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Ambiguous Loss & Body Image

Where grief counselling and body image meet.

By Emily the Period RDPublished about a month ago 3 min read
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Ambiguous Loss & Body Image
Photo by Ben White on Unsplash

Something that comes up in my work with clients often (and that I didn’t anticipate ever seeing as a dietitian) is the desire to improve body image while also feeling really frustrated that the body isn’t getting smaller via nutrition and self-care. More and more I’ve come to identify this as part of grief and loss work, and as I was pursuing my Graduate Certificate in Sexual Health a term that came up was “ambiguous loss”.

As a general background, “ambiguous loss” is the experience of having lost something while it still exists. You’ll likely see this term more in the context of having loved ones with dementia, where the person is still very much alive but they are no longer the same person that we knew before - changes or losses of memory, changes in personality and even reverting back to older behaviour or routine makes this person very much different. There is a sense of grief in this, knowing that the person we knew is gone while they continue to exist in our lives.

I’ve begun to use this term when talking about general body image work. We can grieve the loss of a body we possibly had before or thought we should have, while existing in a different body. And in the context of trying to detach from diet culture and the pressure of attempting intentional weight loss, that sometimes means we are grieving something we have been taught would reasonably be in our reach if we would just “put in the work”. The number of times I have read social media content from personal trainers, nutritionists and influencers about “preventing weight gain” or “controlling the body” is mind-boggling. It’s no wonder we feel like we’re losing something.

Often this reframing of body image work as grief means we have to sit in the discomfort of loss, and that can be unbearable. It would stand to reason that we might struggle to make some health-promoting changes when they don’t immediately provide body changes that we have been taught to expect.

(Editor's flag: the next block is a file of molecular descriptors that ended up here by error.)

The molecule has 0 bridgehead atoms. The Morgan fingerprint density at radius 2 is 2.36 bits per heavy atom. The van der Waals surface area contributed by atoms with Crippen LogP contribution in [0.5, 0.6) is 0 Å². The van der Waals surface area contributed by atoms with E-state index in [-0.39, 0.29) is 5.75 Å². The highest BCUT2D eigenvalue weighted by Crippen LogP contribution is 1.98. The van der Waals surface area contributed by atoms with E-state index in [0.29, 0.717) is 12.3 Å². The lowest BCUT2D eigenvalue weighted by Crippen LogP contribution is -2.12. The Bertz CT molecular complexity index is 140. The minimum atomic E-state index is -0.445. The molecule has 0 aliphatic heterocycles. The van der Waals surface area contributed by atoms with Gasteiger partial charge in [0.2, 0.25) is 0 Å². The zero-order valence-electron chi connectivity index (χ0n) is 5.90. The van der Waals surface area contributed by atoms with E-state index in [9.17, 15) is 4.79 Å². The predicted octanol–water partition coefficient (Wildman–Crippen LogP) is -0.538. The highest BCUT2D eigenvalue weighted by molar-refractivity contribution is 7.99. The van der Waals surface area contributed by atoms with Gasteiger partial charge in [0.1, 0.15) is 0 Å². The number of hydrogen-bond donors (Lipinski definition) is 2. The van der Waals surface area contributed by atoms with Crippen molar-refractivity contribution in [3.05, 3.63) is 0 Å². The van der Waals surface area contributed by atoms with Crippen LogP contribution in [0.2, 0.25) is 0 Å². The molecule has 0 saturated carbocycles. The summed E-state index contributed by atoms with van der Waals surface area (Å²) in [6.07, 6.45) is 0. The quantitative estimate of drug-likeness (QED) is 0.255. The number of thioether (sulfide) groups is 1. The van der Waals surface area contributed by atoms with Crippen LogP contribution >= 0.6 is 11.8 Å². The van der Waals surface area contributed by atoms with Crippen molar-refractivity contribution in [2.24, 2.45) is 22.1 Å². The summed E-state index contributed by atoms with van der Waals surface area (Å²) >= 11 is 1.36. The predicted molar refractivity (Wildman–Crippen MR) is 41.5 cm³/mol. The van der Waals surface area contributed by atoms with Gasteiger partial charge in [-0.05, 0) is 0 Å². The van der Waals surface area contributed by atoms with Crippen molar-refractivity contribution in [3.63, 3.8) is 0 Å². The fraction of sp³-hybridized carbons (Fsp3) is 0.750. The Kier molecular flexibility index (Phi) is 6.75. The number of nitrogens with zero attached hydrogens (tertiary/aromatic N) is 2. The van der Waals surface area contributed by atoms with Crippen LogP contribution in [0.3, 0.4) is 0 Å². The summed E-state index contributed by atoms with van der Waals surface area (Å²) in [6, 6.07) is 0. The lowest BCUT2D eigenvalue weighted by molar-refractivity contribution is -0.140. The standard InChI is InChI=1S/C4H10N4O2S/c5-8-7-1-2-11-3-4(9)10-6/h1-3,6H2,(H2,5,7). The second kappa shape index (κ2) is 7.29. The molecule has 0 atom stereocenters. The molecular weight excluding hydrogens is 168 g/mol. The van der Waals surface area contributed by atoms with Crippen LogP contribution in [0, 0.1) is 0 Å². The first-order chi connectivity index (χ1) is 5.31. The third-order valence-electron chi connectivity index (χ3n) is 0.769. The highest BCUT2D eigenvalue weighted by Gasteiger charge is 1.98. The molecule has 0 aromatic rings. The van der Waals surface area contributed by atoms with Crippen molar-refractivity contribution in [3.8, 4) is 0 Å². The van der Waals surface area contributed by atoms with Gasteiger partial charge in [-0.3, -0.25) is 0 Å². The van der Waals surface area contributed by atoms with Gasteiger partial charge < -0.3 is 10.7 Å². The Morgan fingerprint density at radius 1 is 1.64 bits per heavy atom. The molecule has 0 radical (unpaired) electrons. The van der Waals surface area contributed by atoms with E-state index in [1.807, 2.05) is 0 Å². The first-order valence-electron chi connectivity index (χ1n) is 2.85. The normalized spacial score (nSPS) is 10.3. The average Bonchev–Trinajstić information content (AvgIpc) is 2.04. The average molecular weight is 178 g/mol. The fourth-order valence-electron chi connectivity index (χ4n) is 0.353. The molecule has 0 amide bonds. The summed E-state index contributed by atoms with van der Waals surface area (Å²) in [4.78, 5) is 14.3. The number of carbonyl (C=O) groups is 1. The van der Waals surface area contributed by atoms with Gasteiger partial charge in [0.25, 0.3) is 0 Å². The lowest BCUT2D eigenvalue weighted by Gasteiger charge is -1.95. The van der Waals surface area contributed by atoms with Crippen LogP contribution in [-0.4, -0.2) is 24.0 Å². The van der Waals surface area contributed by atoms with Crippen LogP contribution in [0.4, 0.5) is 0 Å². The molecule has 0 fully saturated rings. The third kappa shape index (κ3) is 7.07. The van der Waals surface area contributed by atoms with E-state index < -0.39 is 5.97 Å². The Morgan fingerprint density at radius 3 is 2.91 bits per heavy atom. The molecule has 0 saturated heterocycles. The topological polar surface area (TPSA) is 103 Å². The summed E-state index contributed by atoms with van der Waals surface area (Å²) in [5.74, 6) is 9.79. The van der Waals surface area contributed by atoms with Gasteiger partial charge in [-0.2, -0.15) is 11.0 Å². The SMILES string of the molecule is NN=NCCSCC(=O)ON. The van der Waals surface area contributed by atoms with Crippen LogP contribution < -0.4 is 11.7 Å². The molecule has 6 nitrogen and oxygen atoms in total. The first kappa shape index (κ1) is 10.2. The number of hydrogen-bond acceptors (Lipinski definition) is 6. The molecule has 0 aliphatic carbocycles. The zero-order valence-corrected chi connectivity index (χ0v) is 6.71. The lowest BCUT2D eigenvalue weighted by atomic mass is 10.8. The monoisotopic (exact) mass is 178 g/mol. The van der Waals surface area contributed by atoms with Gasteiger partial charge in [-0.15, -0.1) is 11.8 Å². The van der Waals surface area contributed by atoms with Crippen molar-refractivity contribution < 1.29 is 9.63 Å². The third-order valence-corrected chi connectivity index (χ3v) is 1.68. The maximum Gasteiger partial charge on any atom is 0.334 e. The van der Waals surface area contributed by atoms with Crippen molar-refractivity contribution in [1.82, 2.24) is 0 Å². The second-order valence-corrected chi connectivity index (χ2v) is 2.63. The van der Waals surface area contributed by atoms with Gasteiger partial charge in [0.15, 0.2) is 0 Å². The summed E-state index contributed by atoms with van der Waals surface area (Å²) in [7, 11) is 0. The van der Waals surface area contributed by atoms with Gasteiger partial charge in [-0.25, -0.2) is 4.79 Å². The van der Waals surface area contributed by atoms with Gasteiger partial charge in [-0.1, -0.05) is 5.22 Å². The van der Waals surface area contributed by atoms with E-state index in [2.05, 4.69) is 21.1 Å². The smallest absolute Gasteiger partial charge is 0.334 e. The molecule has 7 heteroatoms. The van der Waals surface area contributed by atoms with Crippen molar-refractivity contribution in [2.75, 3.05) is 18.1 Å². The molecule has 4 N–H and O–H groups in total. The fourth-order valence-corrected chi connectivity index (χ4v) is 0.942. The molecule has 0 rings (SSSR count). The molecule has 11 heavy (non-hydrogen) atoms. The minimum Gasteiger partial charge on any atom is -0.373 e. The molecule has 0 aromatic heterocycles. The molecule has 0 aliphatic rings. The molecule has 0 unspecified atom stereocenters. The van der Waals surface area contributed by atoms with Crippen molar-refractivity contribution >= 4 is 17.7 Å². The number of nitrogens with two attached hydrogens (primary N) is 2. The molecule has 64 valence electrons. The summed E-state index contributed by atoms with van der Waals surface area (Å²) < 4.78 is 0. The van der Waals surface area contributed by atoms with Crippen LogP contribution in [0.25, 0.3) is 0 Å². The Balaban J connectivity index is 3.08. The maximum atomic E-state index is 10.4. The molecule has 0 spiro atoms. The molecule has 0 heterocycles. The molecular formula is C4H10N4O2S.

Some prompts to consider when you find yourself up against this feeling of grief:

Is your body the only valuable indicator of your well-being? When we go about weight loss attempts from the perspective of health improvements, we have to go up against the idea that weight and body measurements are the only measure of whether we are becoming “healthier”. What else might be a better indicator of how well you are?

What values have we assigned to loss and grief? Maybe this is a personal experience, but grief might come with feelings or beliefs of weakness or guilt - that we didn’t do enough or we would have been successful. Grief is a powerful emotion that communicates the level of love and effort we might have put into something, and I think reframing grief as an experience of how much we care can be a radical way to shift into neutralizing the way we view our bodies (and relationships and work and so on).

What kind of messages have we received about bodies and their worth, and how does this perpetuate our grief? Becoming aware of the ways bodies are spoken about and arranged in a hierarchical manner might open us up to understanding why we put so much effort into trying to become something else, and experience so much disappointment when we don’t successfully do so. We can begin to develop new messages that challenge these old narratives and build capacity for more positive viewing.

Loss and grief are not easy areas of work, and it’s natural to feel like this is a scary or forbidden area to explore - humans aren’t good at feeling the not-so-awesome stuff. Working with a specialized therapist who is trained in body image and grief counselling can be a great addition to your team, especially when you feel new to this work!

And cut yourself lots of slack. Body image work is hard, and the world we are in doesn’t always encourage it. With the right supports for you, you can find more peace with and in your body.

weight losswellnessself carepsychologymental healthlongevity magazinelifestylehumanityhow tohealthgriefdietbodyadvice
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About the Creator

Emily the Period RD

I help people with periods navigate menstrual health education & wellness with a healthy serving of sass (and not an ounce of nutrition pseudoscience).

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